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“Atitlan” from “Beyond the Mexique Bay” by Aldous Huxley

By Aldous Huxley, pages 128-130, Harper & Brothers Publishers, New York and London, 1934

ATITLAN–Lake Como, it seems to me, touches the limit of the permissibly picturesque; but Atitlan is Como with the additional embellishment of several immense volcanoes. It is really too much of a good thing. After a few days in this impossible landscape, one finds oneself thinking nostalgically of the English home counties.

Detail of the Frontpiece map of "Beyond the Mexique Bay" by Aldous Huxley

Panajachel, the village nearest to our inn, proved to be a squalid uninteresting place, with a large low-class mestizo population and an abundance of dram shops. Aguardiente and a lick of the white-wash brush go together in these parts. The Indians till the soil and act as beasts of burden, and the half-castes sell them raw alcohol. Commerce is higher in the social scale than manual labor.

San Antonio Palopó, which we visited by water (it being almost inaccessible on the landward side, excep to goats and the indefatigable natives) is a purely Indian village. There seems to be only a single family of mestizos in the place. Painfully squalid in their ragged European clothes, a couple of sluttish women came and went about their house; and it was sadly characteristic that the only child who tried to beg from us should have been a little boy belonging to one of them. The lower class ladinos feel themselves vastly superior to the Indians and have therefore scornfully rejected the traditional decencies of their behavior, without, alas, acquiring any of ours.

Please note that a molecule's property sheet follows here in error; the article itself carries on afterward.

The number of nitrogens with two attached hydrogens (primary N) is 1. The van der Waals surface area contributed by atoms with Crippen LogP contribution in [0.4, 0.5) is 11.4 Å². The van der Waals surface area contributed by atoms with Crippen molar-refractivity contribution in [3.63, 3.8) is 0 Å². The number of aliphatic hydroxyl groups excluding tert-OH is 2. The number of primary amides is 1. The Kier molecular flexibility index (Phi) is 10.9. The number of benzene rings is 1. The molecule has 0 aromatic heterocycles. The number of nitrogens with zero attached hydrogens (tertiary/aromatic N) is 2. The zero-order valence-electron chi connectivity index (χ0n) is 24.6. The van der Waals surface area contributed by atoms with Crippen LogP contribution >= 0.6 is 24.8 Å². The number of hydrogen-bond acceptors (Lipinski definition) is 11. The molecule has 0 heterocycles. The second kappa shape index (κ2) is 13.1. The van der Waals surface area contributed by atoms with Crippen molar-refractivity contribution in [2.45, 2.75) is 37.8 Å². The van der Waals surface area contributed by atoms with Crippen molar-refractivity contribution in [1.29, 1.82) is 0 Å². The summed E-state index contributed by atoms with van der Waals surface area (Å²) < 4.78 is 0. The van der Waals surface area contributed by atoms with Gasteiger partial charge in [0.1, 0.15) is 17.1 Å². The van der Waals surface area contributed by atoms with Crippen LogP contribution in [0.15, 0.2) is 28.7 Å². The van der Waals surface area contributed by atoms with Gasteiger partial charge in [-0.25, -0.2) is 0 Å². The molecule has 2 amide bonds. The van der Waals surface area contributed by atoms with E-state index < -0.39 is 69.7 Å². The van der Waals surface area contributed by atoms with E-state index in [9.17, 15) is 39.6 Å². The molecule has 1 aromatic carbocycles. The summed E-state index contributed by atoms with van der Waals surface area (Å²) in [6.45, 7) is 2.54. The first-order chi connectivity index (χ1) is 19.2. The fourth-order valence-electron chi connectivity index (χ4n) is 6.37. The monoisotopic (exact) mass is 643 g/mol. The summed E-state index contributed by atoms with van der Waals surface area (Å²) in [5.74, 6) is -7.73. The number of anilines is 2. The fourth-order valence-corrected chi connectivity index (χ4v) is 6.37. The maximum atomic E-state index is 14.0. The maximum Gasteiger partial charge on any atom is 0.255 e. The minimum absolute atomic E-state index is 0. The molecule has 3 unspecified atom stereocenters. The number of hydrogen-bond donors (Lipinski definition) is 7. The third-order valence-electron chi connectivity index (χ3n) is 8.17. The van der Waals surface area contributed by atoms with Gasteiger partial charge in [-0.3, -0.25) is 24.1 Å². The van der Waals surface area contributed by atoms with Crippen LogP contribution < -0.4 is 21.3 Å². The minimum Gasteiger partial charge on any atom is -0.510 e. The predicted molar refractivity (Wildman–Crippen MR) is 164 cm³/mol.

San Antonio has its own private national costume. The men are dressed in a shirt and drawers of striped cotton, with a long female-looking kilt made of a checked blanket wound round the waist, and a jacket of blue cloth. The women wear a red bodice with full sleeves, striped in red and white, a dark-blue cotton skirt, and quantities of beads and buttons made of gold and silver glass. These last are from Woolworth’s or its equivalent and have presumably taken the place of the old necklace of coins. Aesthetically, the change is for the better. These gaudy, Christmas-tree ornaments make a splendid showing.

There is no weaving at San Antonio. All the cloth required by the inhabitants is made in two villages at the other end of the lake. San Pedro and Atitlan are the Manchester and Bradford of this small, isolated world. San Antonio is the local Argentina or Saskatchewan; its inhabitants exchange the surplus from their almost perpendicular maize field for the manufactured products of the other villages.

Photo from "Beyond the Mexique Bay"--photographer unnamed.

Cloth is not San Antonio’s only import. In the middle of the plaza between the church and the cabildo, or municipality–the only level place in the whole of the village–an itinerant vendor of pottery was showing his wares to a group of women. From the covered terrace of the cabildo the chief men of the village looked on at them and at us with that magnificently dignified aloofness which is characteristic of the Indians. Compared with these utterly impassive aristocrats, the English milord of old French novels is a chattering and gesticulating dago. Nil mirari is a motto they constantly live up to; and they have carried the art of looking through people, of treating them as though they weren’t there at all, to a higher pitch than it has ever reached elsewhere.

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